Characterization of the T cell response to human rhinovirus in children: implications for understanding the immunopathology of the common cold

J Infect Dis. 1997 Sep;176(3):755-9. doi: 10.1086/514101.


Human rhinovirus (HRV) is a frequent respiratory pathogen, responsible for a large proportion of cases of the "common cold" and linked to acute asthma, especially in children. T cell responses to HRV and their contribution to HRV-associated pathology were investigated. T cells were obtained from tonsils removed from children at routine tonsillectomy. Proliferative and cytokine responses were measured after in vitro restimulation with purified HRV preparations of both major and minor serotypes. Most tonsils tested showed T cell proliferation, and responses to multiple serotypes in one tonsil were observed frequently. Responding T cells were CD4-positive and produced interleukin-2 and interferon-gamma but no interleukin-4. Thus, children respond to HRV, a proportion of the response is serotype-cross-reactive, and a Th1 reaction predominates. In addition to contributing to protection, this response may enhance expression of virus receptor and be implicated in the immunopathology of HRV infection.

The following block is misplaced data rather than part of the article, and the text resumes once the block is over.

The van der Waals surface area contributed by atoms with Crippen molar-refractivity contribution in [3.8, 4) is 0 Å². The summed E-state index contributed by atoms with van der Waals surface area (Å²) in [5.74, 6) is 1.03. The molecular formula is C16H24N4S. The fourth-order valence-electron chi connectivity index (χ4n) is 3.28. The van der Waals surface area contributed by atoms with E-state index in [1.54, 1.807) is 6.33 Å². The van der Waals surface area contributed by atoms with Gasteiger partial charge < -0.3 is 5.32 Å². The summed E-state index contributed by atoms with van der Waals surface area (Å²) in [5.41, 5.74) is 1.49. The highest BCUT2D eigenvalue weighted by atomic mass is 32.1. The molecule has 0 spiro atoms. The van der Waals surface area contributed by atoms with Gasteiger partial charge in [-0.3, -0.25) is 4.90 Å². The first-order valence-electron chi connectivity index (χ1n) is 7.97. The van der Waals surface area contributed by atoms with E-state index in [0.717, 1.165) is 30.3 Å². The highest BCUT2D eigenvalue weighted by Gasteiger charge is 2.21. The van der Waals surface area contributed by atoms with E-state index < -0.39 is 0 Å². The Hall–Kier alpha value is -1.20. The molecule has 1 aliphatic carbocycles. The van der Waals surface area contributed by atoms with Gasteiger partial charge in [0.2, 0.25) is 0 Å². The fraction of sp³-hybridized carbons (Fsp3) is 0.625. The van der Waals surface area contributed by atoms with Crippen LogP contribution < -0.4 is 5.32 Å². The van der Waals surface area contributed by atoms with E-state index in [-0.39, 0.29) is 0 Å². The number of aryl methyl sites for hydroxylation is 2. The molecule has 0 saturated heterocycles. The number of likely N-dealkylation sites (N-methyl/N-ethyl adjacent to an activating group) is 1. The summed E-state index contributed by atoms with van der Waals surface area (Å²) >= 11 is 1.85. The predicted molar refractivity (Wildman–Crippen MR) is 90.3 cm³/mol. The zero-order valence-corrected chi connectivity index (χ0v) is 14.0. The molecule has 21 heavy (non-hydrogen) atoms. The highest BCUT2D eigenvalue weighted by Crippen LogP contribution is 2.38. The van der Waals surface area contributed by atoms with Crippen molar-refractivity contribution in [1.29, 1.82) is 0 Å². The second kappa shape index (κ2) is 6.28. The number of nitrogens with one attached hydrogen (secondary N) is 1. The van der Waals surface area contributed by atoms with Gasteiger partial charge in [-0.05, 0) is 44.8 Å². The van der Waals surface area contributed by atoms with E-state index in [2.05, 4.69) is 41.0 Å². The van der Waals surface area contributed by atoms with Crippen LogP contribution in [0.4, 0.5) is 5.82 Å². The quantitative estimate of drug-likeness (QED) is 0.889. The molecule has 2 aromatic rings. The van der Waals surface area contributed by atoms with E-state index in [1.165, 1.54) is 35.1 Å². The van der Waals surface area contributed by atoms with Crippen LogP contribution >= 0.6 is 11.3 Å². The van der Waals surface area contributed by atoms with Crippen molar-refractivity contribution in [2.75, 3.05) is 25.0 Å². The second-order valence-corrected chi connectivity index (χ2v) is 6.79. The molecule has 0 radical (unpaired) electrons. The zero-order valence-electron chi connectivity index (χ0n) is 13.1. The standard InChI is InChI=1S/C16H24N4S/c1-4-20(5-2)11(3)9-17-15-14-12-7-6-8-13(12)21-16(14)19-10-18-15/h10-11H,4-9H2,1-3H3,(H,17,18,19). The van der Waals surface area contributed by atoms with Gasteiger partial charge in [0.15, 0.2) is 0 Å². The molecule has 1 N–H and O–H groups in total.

Publication types

  • Research Support, Non-U.S. Gov't

MeSH terms

  • Adolescent
  • CD4-Positive T-Lymphocytes / immunology
  • CD8-Positive T-Lymphocytes / immunology
  • Cells, Cultured
  • Child
  • Child, Preschool
  • Common Cold / immunology*
  • Common Cold / pathology
  • Humans
  • Interferon-gamma / biosynthesis
  • Interleukin-2 / biosynthesis
  • Interleukin-4 / biosynthesis
  • Rhinovirus / immunology*
  • T-Lymphocytes / immunology*


  • Interleukin-2
  • Interleukin-4
  • Interferon-gamma